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Mirror Reduces Stress and Increases Animal Happiness.

By   /  June 5, 2017  /  1 Comment

Even if you’re not raising pigs, you can get something useful from the Agricultural Research Service’s Sandra Avant showing the importance of companionship to reduce stress, even when it’s only an animal’s own reflection.

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Agricultural Research Service (ARS) scientists are looking for ways to improve housing for farm animals, including pigs. Enhancing the animals’ environment can help reduce stress, which in turn can improve growth and efficiency and decrease disease susceptibility.According to the World Organization for Animal Health, animal diseases cause losses of at least 20 percent in livestock production globally. That represents more than 60 million tons of meat and more than 150 million tons of milk—valued at around $300 billion per year.

At the ARS Livestock Behavior Research Unit in West Lafayette, Indiana, scientists study animal behavior, stress, immunity, and other factors related to animal well-being and productivity.

ARS scientists found that pigs preferred to be in pens with mirrors and rubber mats. Photo by Shelly Deboer.

To find ways to improve pigs’ well-being and productivity, animal scientist Jeremy Marchant-Forde, former Purdue University graduate student Shelly DeBoer, and their colleagues examined the types of pens in which the animals spent most of their time. In the study, pigs had access to a standard rectangular pen with a metal floor and solid sides (the “control” pen, used for comparison), a pen with a rubber mat on the floor, another with a mirror on the wall, and a fourth that had a barred gate with a view of another pig across a passageway.

“Pigs preferred to spend about 40 percent of their time in the pen where they could see the other pig,” Marchant-Forde says. “They spent about 10 percent of their time in the control pen and 20 and 30 percent, respectively, in pens with the mirror and the mat.”

In a second analysis, each pen was categorized as “social” or “nonsocial.” The pens with the mirror and view of the other pig were in the social category, and the control and rubber-mat enclosures were in the nonsocial category. The scientists examined which of these pens the pigs preferred when a person was present or absent.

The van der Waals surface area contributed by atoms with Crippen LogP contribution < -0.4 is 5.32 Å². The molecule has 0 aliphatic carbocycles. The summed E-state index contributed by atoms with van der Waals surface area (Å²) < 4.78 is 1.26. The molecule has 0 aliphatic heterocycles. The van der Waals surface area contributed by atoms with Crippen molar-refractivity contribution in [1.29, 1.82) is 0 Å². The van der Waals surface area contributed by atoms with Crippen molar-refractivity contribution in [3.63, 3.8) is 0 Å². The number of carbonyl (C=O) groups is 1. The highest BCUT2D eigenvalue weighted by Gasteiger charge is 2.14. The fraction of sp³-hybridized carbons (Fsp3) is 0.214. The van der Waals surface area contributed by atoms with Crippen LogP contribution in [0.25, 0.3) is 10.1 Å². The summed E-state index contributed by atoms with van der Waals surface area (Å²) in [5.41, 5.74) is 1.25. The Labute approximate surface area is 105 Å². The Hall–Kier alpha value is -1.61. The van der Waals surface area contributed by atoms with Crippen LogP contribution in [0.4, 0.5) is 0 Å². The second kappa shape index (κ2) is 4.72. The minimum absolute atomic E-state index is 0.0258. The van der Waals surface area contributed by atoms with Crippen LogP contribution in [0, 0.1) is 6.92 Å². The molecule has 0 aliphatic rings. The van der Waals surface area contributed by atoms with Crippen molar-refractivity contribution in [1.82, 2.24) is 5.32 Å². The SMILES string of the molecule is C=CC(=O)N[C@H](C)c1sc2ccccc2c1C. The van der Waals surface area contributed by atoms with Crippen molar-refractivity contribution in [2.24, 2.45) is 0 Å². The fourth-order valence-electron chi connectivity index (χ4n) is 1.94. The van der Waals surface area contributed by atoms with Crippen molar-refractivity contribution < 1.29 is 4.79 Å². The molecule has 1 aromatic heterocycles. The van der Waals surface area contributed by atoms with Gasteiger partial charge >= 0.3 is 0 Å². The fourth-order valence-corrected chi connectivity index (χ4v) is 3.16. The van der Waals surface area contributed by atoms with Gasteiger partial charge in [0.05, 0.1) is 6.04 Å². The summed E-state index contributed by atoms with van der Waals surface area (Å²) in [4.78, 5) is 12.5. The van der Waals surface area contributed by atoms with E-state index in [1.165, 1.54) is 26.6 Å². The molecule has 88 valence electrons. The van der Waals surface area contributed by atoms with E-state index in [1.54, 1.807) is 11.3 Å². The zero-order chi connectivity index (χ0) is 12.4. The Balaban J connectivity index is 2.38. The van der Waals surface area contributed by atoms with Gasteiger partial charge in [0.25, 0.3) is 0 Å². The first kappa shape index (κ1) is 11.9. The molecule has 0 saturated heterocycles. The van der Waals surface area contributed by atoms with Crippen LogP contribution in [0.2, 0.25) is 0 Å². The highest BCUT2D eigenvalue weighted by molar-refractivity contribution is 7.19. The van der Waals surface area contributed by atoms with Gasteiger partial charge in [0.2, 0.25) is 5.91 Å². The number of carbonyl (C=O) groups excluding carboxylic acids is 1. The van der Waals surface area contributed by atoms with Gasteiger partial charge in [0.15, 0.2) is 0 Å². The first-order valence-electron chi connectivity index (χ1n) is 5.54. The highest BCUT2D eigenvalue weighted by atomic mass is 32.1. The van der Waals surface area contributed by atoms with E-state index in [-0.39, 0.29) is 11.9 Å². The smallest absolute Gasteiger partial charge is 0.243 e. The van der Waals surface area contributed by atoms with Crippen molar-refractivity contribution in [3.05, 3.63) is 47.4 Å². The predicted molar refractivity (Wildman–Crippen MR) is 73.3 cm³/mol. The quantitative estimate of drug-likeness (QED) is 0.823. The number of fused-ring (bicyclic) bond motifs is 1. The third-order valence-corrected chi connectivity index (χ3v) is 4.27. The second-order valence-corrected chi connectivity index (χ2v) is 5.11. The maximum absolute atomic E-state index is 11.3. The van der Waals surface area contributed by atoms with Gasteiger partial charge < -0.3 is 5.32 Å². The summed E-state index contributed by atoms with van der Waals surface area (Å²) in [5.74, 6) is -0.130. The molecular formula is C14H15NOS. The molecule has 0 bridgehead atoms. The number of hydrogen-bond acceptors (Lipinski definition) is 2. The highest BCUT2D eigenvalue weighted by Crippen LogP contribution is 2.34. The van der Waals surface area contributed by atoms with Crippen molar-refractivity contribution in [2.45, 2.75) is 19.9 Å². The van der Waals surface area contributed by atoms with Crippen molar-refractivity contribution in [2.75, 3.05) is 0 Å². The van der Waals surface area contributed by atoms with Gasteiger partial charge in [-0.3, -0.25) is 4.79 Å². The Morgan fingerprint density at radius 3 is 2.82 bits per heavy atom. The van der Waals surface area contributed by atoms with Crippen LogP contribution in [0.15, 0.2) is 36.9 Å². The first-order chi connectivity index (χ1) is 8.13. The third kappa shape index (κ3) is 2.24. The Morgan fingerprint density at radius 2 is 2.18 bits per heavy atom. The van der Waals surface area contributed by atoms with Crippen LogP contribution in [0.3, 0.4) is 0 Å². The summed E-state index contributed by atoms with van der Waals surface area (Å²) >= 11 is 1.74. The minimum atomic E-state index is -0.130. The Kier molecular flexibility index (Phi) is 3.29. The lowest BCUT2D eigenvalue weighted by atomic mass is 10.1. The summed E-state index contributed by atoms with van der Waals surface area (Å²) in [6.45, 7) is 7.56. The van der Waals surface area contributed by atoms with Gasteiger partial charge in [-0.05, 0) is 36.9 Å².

“When undisturbed, pigs only slightly preferred the social over the nonsocial pens, and the pen across from the other pig was clearly used more than the pen with the mirror,” Marchant-Forde says. “When a person was present, pigs spent nearly 90 percent of their time in one of the social pens, and the mirror was as popular as the companion.”

The pig’s own reflection in the mirror may be perceived as a companion pig, offering support at stressful times. The mirrored pen may also be useful in improving a pig’s ability to cope with stress when housed alone, he adds, but more research is needed for confirmation.

In commercial farming, using a mirror becomes less important because pigs are kept in groups, Marchant-Forde says. However, rubber mats could help improve the pigs’ environment, which may help reduce stress and thereby enhance production efficiency.

When I brought home my first goat, he had no company except me and when I left, he didn’t like that at all. He’d yell until I came back. Since I couldn’t sit with him 24 hours a day, I got out the armless, legless manikin I used for teaching 6th graders how to dress for the outdoors. I dressed Monica Manikin in my coat and pants, leaned her up against a tree near the goat pen, and then crept away while the baby goat wasn’t looking. He curled up along the fence as close as he could get to Monica Manikin and was happy and quiet.

Do you have stories of how you reduced stress and provided companionship? Share them in the comments below.


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About the author

Publisher, Editor and Author

Kathy worked with the Bureau of Land Management for 12 years before founding Livestock for Landscapes in 2004. Her twelve years at the agency allowed her to pursue her goal of helping communities find ways to live profitably AND sustainably in their environment. She has been researching and working with livestock as a land management tool for over a decade. When she's not helping farmers, ranchers and land managers on-site, she writes articles, and books, and edits videos to help others turn their livestock into landscape managers.

1 Comment

  1. Jess Jackson Jr says:

    We put a 2 liter bottle of warm water in with baby kittens while their mother was out hunting.

    Maybe one off but we also put wooden eggs in the hen nests to stimulate laying and keep the girls from laying somewhere else. It had the added benefit of giving snakes a terminal tummy ache if they got that egg.

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